Third biomechanical study of a novel tri-compartment offloader knee brace

Research Summary

Third biomechanical study of a novel tri-compartment OFFloader

Effect of a tri compartment OFFloader knee brace on knee moments and quadriceps activity during a chair rise and lower and stair descent in individuals with knee osteoarthritis.

Bishop, E.L., Kuntze, G., and Ronsky, J.L. (2020). Osteoarthritis and Cartilage. Under Peer Review. 28: S243-S244.

Key Findings

Improved Support During Key Actions

During chair rise and lower and stair descent, wearing a TCO resulted in significantly less quadriceps muscle effort and fewer internal knee extension moments (Fig. 2, 3).

Significantly Reduced Pain Scores

Patients wearing a TCO reported significantly lower pain scores compared to other bracing conditions (Fig. 4).

Replicates & Extends Previous Research

Corroborates PF and TF offloading capabilities of a TCO, which were demonstrated in previous studies.1

Research at the McCaig Institute for Bone and Joint Health (University of Calgary) was conducted to examine the biomechanical effects of the Levitation Tri-compartment Offloader (TCO) in patients with multi-compartment knee OA. Adult patients between the ages of 45 and 75 with moderate to severe multi-compartmental knee OA were recruited to participate in the study. Following informed consent, participants were fitted with a TCO knee brace. After an acclimatization period, participants were asked to perform several activities of daily living while wearing the brace and while unbraced. Three-dimensional movement data and muscle activity data were collected from a state-of-the-art motion capture system and ground reaction forces were collected for the braced leg (Figure 1). Finally, participants were asked to report on their level of pain experienced while performing the movements without the brace and while wearing the brace.

Figure 1

A study participant wearing the Levitation brace while climbing stairs during biomechanical data collection at the Clinical Movement Assessment Lab.

Clinical study on Levitation 2 Knee brace at mccaig institute

Results demonstrate that wearing the TCO lowers quadriceps muscle effort and internal knee extension moments during a chair rise and lower movement as well as a stair descent (Figure 2). These findings are important because both of these measures have been shown to contribute to patellofemoral (PF) and tibiofemoral (TF) joint offloading. The results therefore corroborate earlier research demonstrating the capacity of a TCO to produce PF and TF joint offloading.2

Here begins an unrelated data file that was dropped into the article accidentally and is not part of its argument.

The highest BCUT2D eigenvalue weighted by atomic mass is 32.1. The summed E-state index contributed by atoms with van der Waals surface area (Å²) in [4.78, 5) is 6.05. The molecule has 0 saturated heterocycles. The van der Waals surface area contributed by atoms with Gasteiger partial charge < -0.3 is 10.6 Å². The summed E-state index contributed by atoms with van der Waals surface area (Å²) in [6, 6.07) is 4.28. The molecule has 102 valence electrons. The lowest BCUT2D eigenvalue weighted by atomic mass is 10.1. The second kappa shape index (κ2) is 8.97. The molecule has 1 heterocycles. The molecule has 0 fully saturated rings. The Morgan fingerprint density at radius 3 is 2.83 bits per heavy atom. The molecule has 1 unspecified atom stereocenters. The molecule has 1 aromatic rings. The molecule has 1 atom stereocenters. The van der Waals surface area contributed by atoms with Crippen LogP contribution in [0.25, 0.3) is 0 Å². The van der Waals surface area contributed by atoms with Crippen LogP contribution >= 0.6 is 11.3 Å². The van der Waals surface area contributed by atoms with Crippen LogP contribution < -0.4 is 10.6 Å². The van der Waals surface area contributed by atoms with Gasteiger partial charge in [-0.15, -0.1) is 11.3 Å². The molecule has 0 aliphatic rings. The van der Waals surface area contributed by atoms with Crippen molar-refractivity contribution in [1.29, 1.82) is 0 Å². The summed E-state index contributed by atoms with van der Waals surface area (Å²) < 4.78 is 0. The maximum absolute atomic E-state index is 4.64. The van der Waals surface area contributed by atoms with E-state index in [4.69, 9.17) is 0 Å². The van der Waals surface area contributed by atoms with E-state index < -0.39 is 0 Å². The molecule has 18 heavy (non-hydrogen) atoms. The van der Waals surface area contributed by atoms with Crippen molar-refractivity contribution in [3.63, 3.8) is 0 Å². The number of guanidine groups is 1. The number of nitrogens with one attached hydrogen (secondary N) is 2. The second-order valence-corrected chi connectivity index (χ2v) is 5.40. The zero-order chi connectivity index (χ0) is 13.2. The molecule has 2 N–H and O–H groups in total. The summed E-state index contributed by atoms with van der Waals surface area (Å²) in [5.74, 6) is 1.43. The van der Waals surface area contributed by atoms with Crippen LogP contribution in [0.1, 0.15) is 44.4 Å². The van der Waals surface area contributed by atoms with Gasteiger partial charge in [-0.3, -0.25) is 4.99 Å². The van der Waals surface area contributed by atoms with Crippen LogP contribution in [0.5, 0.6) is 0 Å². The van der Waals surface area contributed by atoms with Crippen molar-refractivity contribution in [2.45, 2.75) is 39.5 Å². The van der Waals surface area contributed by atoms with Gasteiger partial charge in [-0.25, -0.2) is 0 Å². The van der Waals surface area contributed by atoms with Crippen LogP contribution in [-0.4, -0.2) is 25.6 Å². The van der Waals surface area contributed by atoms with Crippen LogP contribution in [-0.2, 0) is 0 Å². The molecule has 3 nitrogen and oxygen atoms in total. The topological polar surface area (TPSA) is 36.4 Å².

This study is the first to capture the effect of wearing the TCO on quadriceps muscle activity in knee OA patients and provides strong evidence supporting the proposed mechanism of offloading the knee joint. Participants reported lower levels of pain while wearing the Levitation brace, suggesting that there is an immediate effect of the TCO on knee pain during these weight-bearing activities.

Figure 2

Knee extension moment for the chair rise and lower and stair descent in 3 brace conditions. Bars represent standard deviation and * represents significant difference between bracing conditions.

Figure 3

VM and VL muscle power for the chair rise and lower and stair descent in 3 brace conditions. Bars represent standard deviation and * represents a significant difference between bracing conditions.

Clinical study on Levitation 2 Knee brace at mccaig institute

Figure 4

Average reported pain scores (n=6) for OFF (white), LOW (grey) and HIGH (black). * represents a significant difference between bracing conditions.

Video: Research Overview

Dr. Emily Bishop presents study findings at the 2020 AOPA National Assembly

  In this recorded session, Dr. Bishop discusses research findings on Levitation's assistive moment and effect on pain.


Dr. Emily L. Bishop

University of Calgary

Dr. Bishop is a postdoctoral fellow and clinical research associate for Spring Loaded. Based out of the McCaig Institute of Joint and Bone Health, she conducts both clinical and biomechanical research on the Levitation knee brace.

Dr. Gregor Kuntze

University of Calgary

Dr. Kuntze is a research associate whose research focuses on the biomechanical and neuromuscular consequences of musculoskeletal injury, joint pathology, and neuromotor impairment across pediatric and adult populations.

Dr. Janet L. Ronsky

University of Calgary

Dr. Ronsky is an award-winning scientist and engineer whose research focuses on joint biomechanics and technology development. She currently occupies two research chairs and is the director of the Centre of Biomechanical Research.

Partner Institutions

University of Calgary

Spring Loaded is currently collaborating with researchers at the University of Calgary to understand how the use of the Levitation knee brace influences user-reported outcomes such as pain, knee function, quality of life, physical activity levels and use of medication and other treatments. U of C researchers are also quantifying the potential of Levitation to offload the patellofemoral and tibiofemoral knee compartments.


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